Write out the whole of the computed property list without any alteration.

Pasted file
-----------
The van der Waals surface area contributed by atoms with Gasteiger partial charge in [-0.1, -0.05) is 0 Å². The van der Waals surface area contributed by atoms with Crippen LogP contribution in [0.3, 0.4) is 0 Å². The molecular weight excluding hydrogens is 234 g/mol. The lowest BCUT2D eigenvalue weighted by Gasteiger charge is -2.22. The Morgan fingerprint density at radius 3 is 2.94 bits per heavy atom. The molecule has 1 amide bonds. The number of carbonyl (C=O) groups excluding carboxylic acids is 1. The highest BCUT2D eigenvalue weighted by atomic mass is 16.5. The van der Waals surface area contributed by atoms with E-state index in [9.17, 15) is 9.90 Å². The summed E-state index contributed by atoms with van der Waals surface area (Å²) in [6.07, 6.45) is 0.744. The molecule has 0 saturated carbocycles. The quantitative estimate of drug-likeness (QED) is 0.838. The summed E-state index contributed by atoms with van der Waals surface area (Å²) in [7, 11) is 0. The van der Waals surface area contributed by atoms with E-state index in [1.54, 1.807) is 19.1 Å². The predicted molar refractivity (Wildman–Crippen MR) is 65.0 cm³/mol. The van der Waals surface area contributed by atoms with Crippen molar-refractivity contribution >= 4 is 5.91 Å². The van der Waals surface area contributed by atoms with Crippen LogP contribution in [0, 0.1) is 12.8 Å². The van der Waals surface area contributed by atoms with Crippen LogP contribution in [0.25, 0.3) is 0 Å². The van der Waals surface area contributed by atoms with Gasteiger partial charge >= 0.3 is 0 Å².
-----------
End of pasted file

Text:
The van der Waals surface area contributed by atoms with Gasteiger partial charge in [-0.1, -0.05) is 0 Å². The van der Waals surface area contributed by atoms with Crippen LogP contribution in [0.3, 0.4) is 0 Å². The molecular weight excluding hydrogens is 234 g/mol. The lowest BCUT2D eigenvalue weighted by Gasteiger charge is -2.22. The Morgan fingerprint density at radius 3 is 2.94 bits per heavy atom. The molecule has 1 amide bonds. The number of carbonyl (C=O) groups excluding carboxylic acids is 1. The highest BCUT2D eigenvalue weighted by atomic mass is 16.5. The van der Waals surface area contributed by atoms with E-state index in [9.17, 15) is 9.90 Å². The summed E-state index contributed by atoms with van der Waals surface area (Å²) in [6.07, 6.45) is 0.744. The molecule has 0 saturated carbocycles. The quantitative estimate of drug-likeness (QED) is 0.838. The summed E-state index contributed by atoms with van der Waals surface area (Å²) in [7, 11) is 0. The van der Waals surface area contributed by atoms with E-state index in [1.54, 1.807) is 19.1 Å². The predicted molar refractivity (Wildman–Crippen MR) is 65.0 cm³/mol. The van der Waals surface area contributed by atoms with Crippen molar-refractivity contribution >= 4 is 5.91 Å². The van der Waals surface area contributed by atoms with Crippen LogP contribution in [0, 0.1) is 12.8 Å². The van der Waals surface area contributed by atoms with Crippen LogP contribution in [0.25, 0.3) is 0 Å². The van der Waals surface area contributed by atoms with Gasteiger partial charge >= 0.3 is 0 Å².